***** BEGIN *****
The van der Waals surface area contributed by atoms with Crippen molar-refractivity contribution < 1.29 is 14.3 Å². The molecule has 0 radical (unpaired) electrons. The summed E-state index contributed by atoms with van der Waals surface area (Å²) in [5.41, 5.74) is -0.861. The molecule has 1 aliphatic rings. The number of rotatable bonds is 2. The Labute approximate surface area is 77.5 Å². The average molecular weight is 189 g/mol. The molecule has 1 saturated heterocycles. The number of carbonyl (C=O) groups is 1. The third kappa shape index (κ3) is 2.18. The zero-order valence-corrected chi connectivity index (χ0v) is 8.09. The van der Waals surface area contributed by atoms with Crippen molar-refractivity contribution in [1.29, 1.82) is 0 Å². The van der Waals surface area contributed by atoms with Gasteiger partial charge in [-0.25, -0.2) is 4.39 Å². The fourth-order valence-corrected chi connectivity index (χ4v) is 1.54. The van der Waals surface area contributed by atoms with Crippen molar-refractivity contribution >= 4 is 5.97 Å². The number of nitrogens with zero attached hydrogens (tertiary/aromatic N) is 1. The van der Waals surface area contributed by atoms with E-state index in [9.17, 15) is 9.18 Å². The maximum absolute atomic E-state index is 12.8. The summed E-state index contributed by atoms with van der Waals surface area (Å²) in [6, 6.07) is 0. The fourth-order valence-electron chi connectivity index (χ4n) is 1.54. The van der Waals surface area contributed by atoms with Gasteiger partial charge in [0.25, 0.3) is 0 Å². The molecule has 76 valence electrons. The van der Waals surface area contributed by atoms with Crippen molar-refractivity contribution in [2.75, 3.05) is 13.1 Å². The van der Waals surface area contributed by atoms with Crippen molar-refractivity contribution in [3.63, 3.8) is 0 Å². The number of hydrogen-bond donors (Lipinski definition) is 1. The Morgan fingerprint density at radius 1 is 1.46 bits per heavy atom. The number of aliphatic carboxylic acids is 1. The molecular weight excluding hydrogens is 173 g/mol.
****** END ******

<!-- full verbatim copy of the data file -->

The van der Waals surface area contributed by atoms with Crippen molar-refractivity contribution < 1.29 is 14.3 Å². The molecule has 0 radical (unpaired) electrons. The summed E-state index contributed by atoms with van der Waals surface area (Å²) in [5.41, 5.74) is -0.861. The molecule has 1 aliphatic rings. The number of rotatable bonds is 2. The Labute approximate surface area is 77.5 Å². The average molecular weight is 189 g/mol. The molecule has 1 saturated heterocycles. The number of carbonyl (C=O) groups is 1. The third kappa shape index (κ3) is 2.18. The zero-order valence-corrected chi connectivity index (χ0v) is 8.09. The van der Waals surface area contributed by atoms with Crippen molar-refractivity contribution in [1.29, 1.82) is 0 Å². The van der Waals surface area contributed by atoms with Gasteiger partial charge in [-0.25, -0.2) is 4.39 Å². The fourth-order valence-corrected chi connectivity index (χ4v) is 1.54. The van der Waals surface area contributed by atoms with Crippen molar-refractivity contribution >= 4 is 5.97 Å². The number of nitrogens with zero attached hydrogens (tertiary/aromatic N) is 1. The van der Waals surface area contributed by atoms with E-state index in [9.17, 15) is 9.18 Å². The maximum absolute atomic E-state index is 12.8. The summed E-state index contributed by atoms with van der Waals surface area (Å²) in [6, 6.07) is 0. The fourth-order valence-electron chi connectivity index (χ4n) is 1.54. The van der Waals surface area contributed by atoms with Gasteiger partial charge in [0.25, 0.3) is 0 Å². The molecule has 76 valence electrons. The van der Waals surface area contributed by atoms with Crippen molar-refractivity contribution in [2.75, 3.05) is 13.1 Å². The van der Waals surface area contributed by atoms with Crippen molar-refractivity contribution in [3.63, 3.8) is 0 Å². The number of hydrogen-bond donors (Lipinski definition) is 1. The Morgan fingerprint density at radius 1 is 1.46 bits per heavy atom. The number of aliphatic carboxylic acids is 1. The molecular weight excluding hydrogens is 173 g/mol.